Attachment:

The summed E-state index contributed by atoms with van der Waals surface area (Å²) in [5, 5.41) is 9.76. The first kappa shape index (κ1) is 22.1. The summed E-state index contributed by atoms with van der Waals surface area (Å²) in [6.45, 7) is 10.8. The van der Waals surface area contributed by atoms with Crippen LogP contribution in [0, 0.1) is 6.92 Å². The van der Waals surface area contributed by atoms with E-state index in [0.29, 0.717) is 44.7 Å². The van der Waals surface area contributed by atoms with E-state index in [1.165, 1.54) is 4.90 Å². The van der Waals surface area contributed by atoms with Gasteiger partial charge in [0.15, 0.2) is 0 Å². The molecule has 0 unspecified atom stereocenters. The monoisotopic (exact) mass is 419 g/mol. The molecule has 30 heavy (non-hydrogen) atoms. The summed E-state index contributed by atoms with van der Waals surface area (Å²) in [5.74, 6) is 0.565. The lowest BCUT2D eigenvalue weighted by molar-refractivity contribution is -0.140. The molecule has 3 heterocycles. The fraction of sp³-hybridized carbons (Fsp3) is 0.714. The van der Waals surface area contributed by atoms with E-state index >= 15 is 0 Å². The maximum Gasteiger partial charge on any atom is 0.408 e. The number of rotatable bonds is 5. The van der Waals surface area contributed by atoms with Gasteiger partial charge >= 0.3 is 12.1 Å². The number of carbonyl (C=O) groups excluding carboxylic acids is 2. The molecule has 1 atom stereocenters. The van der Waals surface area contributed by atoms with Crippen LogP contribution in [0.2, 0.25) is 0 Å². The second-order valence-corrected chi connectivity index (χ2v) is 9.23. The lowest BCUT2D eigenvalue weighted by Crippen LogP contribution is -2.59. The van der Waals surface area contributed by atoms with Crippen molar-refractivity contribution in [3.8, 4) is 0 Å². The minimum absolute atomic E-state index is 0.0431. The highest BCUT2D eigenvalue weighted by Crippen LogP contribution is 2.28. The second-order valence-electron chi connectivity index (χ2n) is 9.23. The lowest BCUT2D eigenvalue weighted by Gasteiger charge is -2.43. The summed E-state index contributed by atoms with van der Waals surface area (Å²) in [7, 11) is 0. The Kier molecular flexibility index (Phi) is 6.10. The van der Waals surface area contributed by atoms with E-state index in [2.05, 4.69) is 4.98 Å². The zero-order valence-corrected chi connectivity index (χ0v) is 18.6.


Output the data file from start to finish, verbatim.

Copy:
The summed E-state index contributed by atoms with van der Waals surface area (Å²) in [5, 5.41) is 9.76. The first kappa shape index (κ1) is 22.1. The summed E-state index contributed by atoms with van der Waals surface area (Å²) in [6.45, 7) is 10.8. The van der Waals surface area contributed by atoms with Crippen LogP contribution in [0, 0.1) is 6.92 Å². The van der Waals surface area contributed by atoms with E-state index in [0.29, 0.717) is 44.7 Å². The van der Waals surface area contributed by atoms with E-state index in [1.165, 1.54) is 4.90 Å². The van der Waals surface area contributed by atoms with Gasteiger partial charge in [0.15, 0.2) is 0 Å². The molecule has 0 unspecified atom stereocenters. The monoisotopic (exact) mass is 419 g/mol. The molecule has 30 heavy (non-hydrogen) atoms. The summed E-state index contributed by atoms with van der Waals surface area (Å²) in [5.74, 6) is 0.565. The lowest BCUT2D eigenvalue weighted by molar-refractivity contribution is -0.140. The molecule has 3 heterocycles. The fraction of sp³-hybridized carbons (Fsp3) is 0.714. The van der Waals surface area contributed by atoms with E-state index >= 15 is 0 Å². The maximum Gasteiger partial charge on any atom is 0.408 e. The number of rotatable bonds is 5. The van der Waals surface area contributed by atoms with Gasteiger partial charge >= 0.3 is 12.1 Å². The number of carbonyl (C=O) groups excluding carboxylic acids is 2. The molecule has 1 atom stereocenters. The van der Waals surface area contributed by atoms with Crippen LogP contribution in [0.2, 0.25) is 0 Å². The second-order valence-corrected chi connectivity index (χ2v) is 9.23. The lowest BCUT2D eigenvalue weighted by Crippen LogP contribution is -2.59. The van der Waals surface area contributed by atoms with Crippen molar-refractivity contribution in [3.8, 4) is 0 Å². The minimum absolute atomic E-state index is 0.0431. The highest BCUT2D eigenvalue weighted by Crippen LogP contribution is 2.28. The second-order valence-electron chi connectivity index (χ2n) is 9.23. The lowest BCUT2D eigenvalue weighted by Gasteiger charge is -2.43. The summed E-state index contributed by atoms with van der Waals surface area (Å²) in [7, 11) is 0. The Kier molecular flexibility index (Phi) is 6.10. The van der Waals surface area contributed by atoms with E-state index in [2.05, 4.69) is 4.98 Å². The zero-order valence-corrected chi connectivity index (χ0v) is 18.6.